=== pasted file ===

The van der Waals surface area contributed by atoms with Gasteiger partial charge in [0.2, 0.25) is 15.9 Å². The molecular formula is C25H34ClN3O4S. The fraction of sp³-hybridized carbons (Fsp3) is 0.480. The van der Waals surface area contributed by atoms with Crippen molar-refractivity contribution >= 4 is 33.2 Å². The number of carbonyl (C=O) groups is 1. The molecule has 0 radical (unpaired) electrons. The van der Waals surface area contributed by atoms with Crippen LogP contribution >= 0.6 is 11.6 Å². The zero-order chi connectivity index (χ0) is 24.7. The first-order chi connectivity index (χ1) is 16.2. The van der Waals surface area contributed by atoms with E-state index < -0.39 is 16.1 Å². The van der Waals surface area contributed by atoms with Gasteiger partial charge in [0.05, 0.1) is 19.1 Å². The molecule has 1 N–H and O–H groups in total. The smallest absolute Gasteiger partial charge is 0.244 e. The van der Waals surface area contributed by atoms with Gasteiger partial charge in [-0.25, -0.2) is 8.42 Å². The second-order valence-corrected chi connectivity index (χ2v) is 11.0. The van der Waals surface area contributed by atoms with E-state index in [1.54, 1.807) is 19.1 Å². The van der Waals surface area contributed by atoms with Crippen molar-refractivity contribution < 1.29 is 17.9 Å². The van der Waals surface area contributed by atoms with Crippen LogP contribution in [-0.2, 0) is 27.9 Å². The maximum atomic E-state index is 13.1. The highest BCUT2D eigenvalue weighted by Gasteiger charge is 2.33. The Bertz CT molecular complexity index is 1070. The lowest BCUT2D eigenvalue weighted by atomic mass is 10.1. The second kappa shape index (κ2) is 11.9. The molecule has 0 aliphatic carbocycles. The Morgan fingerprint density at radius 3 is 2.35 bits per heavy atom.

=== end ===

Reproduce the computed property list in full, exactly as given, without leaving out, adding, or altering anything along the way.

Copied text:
The van der Waals surface area contributed by atoms with Gasteiger partial charge in [0.2, 0.25) is 15.9 Å². The molecular formula is C25H34ClN3O4S. The fraction of sp³-hybridized carbons (Fsp3) is 0.480. The van der Waals surface area contributed by atoms with Crippen molar-refractivity contribution >= 4 is 33.2 Å². The number of carbonyl (C=O) groups is 1. The molecule has 0 radical (unpaired) electrons. The van der Waals surface area contributed by atoms with Crippen LogP contribution >= 0.6 is 11.6 Å². The zero-order chi connectivity index (χ0) is 24.7. The first-order chi connectivity index (χ1) is 16.2. The van der Waals surface area contributed by atoms with E-state index < -0.39 is 16.1 Å². The van der Waals surface area contributed by atoms with Gasteiger partial charge in [0.05, 0.1) is 19.1 Å². The molecule has 1 N–H and O–H groups in total. The smallest absolute Gasteiger partial charge is 0.244 e. The van der Waals surface area contributed by atoms with Gasteiger partial charge in [-0.25, -0.2) is 8.42 Å². The second-order valence-corrected chi connectivity index (χ2v) is 11.0. The van der Waals surface area contributed by atoms with E-state index in [1.54, 1.807) is 19.1 Å². The van der Waals surface area contributed by atoms with Crippen molar-refractivity contribution < 1.29 is 17.9 Å². The van der Waals surface area contributed by atoms with Crippen LogP contribution in [-0.2, 0) is 27.9 Å². The maximum atomic E-state index is 13.1. The highest BCUT2D eigenvalue weighted by Gasteiger charge is 2.33. The Bertz CT molecular complexity index is 1070. The lowest BCUT2D eigenvalue weighted by atomic mass is 10.1. The second kappa shape index (κ2) is 11.9. The molecule has 0 aliphatic carbocycles. The Morgan fingerprint density at radius 3 is 2.35 bits per heavy atom.